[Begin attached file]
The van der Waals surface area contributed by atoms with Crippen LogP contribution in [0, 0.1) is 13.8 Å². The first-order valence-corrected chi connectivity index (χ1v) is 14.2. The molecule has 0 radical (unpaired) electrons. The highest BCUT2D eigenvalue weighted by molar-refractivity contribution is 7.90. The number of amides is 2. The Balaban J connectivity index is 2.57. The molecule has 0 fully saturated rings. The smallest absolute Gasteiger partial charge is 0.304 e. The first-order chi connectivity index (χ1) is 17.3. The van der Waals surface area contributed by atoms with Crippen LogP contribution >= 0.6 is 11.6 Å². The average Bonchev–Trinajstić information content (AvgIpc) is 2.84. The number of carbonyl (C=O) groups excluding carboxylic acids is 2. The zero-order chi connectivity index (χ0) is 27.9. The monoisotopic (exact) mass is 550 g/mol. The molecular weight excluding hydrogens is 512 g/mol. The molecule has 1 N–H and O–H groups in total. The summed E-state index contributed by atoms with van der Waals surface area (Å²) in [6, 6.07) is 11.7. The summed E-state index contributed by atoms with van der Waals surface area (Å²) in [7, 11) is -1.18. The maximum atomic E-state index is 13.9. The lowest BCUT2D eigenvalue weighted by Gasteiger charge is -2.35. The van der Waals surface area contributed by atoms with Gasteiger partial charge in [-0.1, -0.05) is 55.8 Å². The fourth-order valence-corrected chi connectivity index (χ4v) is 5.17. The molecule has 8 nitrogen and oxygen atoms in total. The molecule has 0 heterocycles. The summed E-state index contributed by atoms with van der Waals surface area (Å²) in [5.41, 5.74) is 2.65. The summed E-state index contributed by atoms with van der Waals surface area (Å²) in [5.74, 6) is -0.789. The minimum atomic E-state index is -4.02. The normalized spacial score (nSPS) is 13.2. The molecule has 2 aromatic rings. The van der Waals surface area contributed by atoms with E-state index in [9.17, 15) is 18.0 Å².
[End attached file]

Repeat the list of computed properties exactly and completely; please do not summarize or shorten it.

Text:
The van der Waals surface area contributed by atoms with Crippen LogP contribution in [0, 0.1) is 13.8 Å². The first-order valence-corrected chi connectivity index (χ1v) is 14.2. The molecule has 0 radical (unpaired) electrons. The highest BCUT2D eigenvalue weighted by molar-refractivity contribution is 7.90. The number of amides is 2. The Balaban J connectivity index is 2.57. The molecule has 0 fully saturated rings. The smallest absolute Gasteiger partial charge is 0.304 e. The first-order chi connectivity index (χ1) is 17.3. The van der Waals surface area contributed by atoms with Crippen LogP contribution >= 0.6 is 11.6 Å². The average Bonchev–Trinajstić information content (AvgIpc) is 2.84. The number of carbonyl (C=O) groups excluding carboxylic acids is 2. The zero-order chi connectivity index (χ0) is 27.9. The monoisotopic (exact) mass is 550 g/mol. The molecular weight excluding hydrogens is 512 g/mol. The molecule has 1 N–H and O–H groups in total. The summed E-state index contributed by atoms with van der Waals surface area (Å²) in [6, 6.07) is 11.7. The summed E-state index contributed by atoms with van der Waals surface area (Å²) in [7, 11) is -1.18. The maximum atomic E-state index is 13.9. The lowest BCUT2D eigenvalue weighted by Gasteiger charge is -2.35. The van der Waals surface area contributed by atoms with Gasteiger partial charge in [-0.1, -0.05) is 55.8 Å². The fourth-order valence-corrected chi connectivity index (χ4v) is 5.17. The molecule has 8 nitrogen and oxygen atoms in total. The molecule has 0 heterocycles. The summed E-state index contributed by atoms with van der Waals surface area (Å²) in [5.41, 5.74) is 2.65. The summed E-state index contributed by atoms with van der Waals surface area (Å²) in [5.74, 6) is -0.789. The minimum atomic E-state index is -4.02. The normalized spacial score (nSPS) is 13.2. The molecule has 2 aromatic rings. The van der Waals surface area contributed by atoms with E-state index in [9.17, 15) is 18.0 Å².